Strange Angels

Crotchety Man has been on holiday – one week in Devon with the missus and a tottery old man I call Dad. The weekly blog for 3rd September was written in advance, the draft was called up on the phone as we sat in the holiday cottage watching the rain stream down the windows and the Publish button was clicked there. It must have worked because something on Hotel California appeared in these pages that very day.

Returning home, the usual schedule was resumed for a San Francisco Drive last Sunday. And then, as I welcomed the start of a new working week on Monday, my thoughts turned to the Album of the Month for September. It’s good to know there are people out there tapping frantically on computer keyboards, manufacturing consumer goods and transporting things from one side of the globe to the other, thus keeping the economy going so that I can spend my state-provided pension being frivolous and enjoying myself.

But, I digress. The self-appointed Crotchety Boss wanted an Album of the Month blog on his desk by close of business Thursday. What was I going to write? That stifling black cloud of blogger’s block descended ominously for a moment and then, suddenly, it evaporated. I had already decided on the album; I had made a note of it before going away. Sure enough, my list of candidate albums had an entry for this month, but reading it just filled me with dismay. “Laurie Anderson, Strange Angels”, it said. And a thoroughly confused inner voice replied, “Huh?, Who? What?”.


Laurie Anderson

The Crotchety mind felt as though it had fallen into a swollen, swirling river but, after a few seconds of intense effort, it found an overhead branch and grabbed it with both hands. Before going away I had been reading an article in The Telegraph newspaper entitled “50 amazing albums you’ve probably never heard“; the album on my list must have been one of those. Sure enough, album number 19 in that newspaper article was Strange Angels by Laurie Anderson.

So I had the album but I still had no idea who Laurie Anderson is/was or what Strange Angels sounds like. I had pulled myself out of the River of Confusion but I was not yet out of the Woods of Ignorance.

Sitting on the river bank the ignoramus made a plan: step 1, listen again to the music, for it must have had some remarkable quality to be on the list; step 2, search for Laurie Anderson online and see what comes up; step 3, write down a few pertinent facts and try to describe what it is that makes Strange Angels worthy of the Crotchety Readers’ time. It was a good plan. Following it my Mind and I would force a path through the Woods to the scrubland of Superficial Knowledge and there the travellers would erect a marker, a post that will show others the way.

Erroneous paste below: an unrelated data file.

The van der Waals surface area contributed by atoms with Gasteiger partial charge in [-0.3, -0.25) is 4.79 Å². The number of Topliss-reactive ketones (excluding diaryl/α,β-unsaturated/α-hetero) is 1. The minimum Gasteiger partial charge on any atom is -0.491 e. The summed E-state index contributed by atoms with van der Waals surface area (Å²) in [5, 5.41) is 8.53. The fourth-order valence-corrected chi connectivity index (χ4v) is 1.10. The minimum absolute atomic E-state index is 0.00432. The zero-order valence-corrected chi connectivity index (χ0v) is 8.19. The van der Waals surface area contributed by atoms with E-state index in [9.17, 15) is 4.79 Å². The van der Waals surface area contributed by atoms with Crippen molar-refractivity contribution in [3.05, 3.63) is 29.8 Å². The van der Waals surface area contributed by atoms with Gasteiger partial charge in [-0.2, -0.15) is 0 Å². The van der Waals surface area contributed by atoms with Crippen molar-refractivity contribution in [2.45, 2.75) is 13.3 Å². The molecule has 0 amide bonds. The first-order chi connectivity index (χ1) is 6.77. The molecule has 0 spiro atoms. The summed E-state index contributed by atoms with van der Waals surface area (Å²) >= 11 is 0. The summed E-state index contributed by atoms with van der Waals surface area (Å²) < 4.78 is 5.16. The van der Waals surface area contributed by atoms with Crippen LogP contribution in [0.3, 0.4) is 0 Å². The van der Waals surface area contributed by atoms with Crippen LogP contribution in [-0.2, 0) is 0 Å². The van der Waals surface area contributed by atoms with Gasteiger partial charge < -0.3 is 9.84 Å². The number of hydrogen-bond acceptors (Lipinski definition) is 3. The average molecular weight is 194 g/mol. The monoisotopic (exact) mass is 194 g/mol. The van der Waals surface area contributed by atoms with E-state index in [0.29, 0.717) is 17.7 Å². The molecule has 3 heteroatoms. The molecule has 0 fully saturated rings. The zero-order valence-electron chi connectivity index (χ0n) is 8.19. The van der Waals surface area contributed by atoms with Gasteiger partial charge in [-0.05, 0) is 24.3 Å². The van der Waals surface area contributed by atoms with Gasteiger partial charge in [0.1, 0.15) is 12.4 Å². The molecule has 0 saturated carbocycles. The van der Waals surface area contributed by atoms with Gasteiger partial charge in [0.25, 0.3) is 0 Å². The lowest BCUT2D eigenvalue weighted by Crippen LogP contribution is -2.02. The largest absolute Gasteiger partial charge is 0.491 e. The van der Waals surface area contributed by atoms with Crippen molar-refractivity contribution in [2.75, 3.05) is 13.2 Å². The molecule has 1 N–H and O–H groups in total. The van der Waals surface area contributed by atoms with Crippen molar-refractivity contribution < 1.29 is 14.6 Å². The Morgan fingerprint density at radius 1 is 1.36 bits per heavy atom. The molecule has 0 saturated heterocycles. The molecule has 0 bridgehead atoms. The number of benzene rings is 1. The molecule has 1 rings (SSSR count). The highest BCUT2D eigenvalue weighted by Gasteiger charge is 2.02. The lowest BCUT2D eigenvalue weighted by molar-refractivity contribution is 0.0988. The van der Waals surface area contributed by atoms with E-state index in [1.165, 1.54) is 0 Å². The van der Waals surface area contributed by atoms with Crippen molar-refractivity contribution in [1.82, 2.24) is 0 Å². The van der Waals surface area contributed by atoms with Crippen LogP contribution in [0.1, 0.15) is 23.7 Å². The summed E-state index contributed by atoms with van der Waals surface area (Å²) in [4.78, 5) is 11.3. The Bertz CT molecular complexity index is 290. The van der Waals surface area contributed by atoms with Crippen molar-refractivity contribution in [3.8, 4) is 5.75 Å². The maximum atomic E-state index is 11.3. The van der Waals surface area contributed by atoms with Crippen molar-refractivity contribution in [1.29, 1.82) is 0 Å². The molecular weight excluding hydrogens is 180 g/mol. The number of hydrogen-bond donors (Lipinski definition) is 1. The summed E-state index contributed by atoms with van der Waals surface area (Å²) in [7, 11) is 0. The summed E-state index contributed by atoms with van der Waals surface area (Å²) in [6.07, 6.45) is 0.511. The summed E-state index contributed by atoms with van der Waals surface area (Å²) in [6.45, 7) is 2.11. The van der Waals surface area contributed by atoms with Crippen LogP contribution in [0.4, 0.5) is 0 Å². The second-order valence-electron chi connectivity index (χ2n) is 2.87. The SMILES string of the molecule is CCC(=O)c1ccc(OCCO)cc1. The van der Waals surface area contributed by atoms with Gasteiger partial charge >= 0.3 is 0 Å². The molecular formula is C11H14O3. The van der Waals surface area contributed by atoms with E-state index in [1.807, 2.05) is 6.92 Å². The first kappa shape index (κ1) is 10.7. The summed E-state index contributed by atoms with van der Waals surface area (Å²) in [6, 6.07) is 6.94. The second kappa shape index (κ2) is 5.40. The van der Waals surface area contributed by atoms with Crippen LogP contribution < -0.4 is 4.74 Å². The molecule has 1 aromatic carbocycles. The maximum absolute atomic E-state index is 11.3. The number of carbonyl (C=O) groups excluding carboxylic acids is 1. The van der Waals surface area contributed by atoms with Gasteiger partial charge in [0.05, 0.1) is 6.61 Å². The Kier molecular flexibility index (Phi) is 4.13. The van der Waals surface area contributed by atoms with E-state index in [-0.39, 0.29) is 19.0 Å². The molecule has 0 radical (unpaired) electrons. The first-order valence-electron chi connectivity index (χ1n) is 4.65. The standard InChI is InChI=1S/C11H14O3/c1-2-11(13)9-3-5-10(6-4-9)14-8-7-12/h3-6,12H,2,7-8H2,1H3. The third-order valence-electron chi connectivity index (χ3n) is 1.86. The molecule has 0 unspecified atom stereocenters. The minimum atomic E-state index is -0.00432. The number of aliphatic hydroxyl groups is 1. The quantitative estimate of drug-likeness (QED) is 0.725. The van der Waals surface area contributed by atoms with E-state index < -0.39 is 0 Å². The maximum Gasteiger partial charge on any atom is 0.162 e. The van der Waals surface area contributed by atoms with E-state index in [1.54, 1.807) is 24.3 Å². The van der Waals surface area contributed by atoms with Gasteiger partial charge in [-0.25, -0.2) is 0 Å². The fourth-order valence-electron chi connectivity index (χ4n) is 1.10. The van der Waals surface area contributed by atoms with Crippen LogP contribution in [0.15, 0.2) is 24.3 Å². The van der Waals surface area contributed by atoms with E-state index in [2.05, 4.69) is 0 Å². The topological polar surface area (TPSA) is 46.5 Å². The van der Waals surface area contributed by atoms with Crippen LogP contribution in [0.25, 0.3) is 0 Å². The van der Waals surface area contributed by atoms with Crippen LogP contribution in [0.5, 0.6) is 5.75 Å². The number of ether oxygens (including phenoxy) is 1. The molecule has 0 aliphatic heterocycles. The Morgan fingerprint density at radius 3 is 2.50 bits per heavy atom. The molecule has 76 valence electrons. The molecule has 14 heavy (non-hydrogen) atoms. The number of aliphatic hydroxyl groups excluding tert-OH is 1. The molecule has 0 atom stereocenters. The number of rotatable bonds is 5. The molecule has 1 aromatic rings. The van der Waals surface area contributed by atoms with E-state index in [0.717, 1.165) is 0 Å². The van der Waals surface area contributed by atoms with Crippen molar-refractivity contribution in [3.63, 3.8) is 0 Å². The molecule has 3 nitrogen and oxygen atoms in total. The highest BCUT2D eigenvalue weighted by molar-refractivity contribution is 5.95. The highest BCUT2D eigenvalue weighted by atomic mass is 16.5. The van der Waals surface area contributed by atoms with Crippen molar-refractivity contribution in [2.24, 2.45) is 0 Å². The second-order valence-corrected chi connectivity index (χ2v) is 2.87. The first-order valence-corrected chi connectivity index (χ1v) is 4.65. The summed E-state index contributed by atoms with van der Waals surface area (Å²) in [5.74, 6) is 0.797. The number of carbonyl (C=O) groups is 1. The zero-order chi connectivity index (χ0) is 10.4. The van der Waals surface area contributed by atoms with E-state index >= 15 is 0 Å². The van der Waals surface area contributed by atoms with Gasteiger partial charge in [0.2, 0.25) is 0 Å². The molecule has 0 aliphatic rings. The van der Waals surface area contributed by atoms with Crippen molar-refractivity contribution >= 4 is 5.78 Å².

album cover

So I listened. At first there seemed to be nothing at all remarkable about the music. The album opens with the title track, which is a fairly ordinary pop song – pleasant enough but certainly not something that warrants The Telegraph‘s ‘amazing’ tag. Then again, there’s an unusual selection of instruments – you don’t hear castanets very often in pop songs – and there’s an intriguing quality to Laurie Anderson’s voice that makes you wonder what the rest of the album has in store.

Track 2 is anything but ordinary. Called Monkey’s Paw it sounds as though it has been excised from Paul Simon’s Graceland and given a growling, half-spoken commentary warning that no good will come from our attempts to bend Mother Nature to our will.

Nature’s got rules and Nature’s got laws
And if you cross her look out!
It’s the monkey’s paw.

The instruments swing like a monkey in the trees; the words carry a profound and disturbing message. There is a depth to this album that shouldn’t go unnoticed.

As each song passes you become aware of ever more variety. Sometimes the singer’s voice swoops and trills, sometimes it grumbles. One song has Andean pipes, another features a harmonium; there are bongos, horns, drum machines and synthesisers. And the songs grow on you. By track 6, the funky Beautiful Red Dress, Crotchety Man’s ignorance was flowing away faster than the River of Confusion. There really is something precious glinting just beyond the thinning Wood.

As I listened I kept hearing echoes of other musicians: Liz Fraser’s passionate voice, the ominous atmosphere of a Nick Cave composition, words from a Sally Barker song. It struck me that Strange Angels is a collage of musical fragments, fragments assembled so artfully that they create a wholly different work in which the individual pieces lose their identity. It is, I think, as much a tribute to the session musicians and producers as it is to the songwriting and the headline artist.

The album ends with the hypnotic Hiawatha which ambles through the Old West, accompanied by Native Americans and the occasional howling wolf, for nearly seven minutes. It is a timeless, wandering piece that fades into the sunset much too soon leaving this old timer hankering for more. Here it is on YouTube where an early fade reduces it to 5:24:

The enlightened Crotchety Mind had left behind the Woods of Ignorance and it was time to take step 2, an expedition into the scrub of Superficial Knowledge.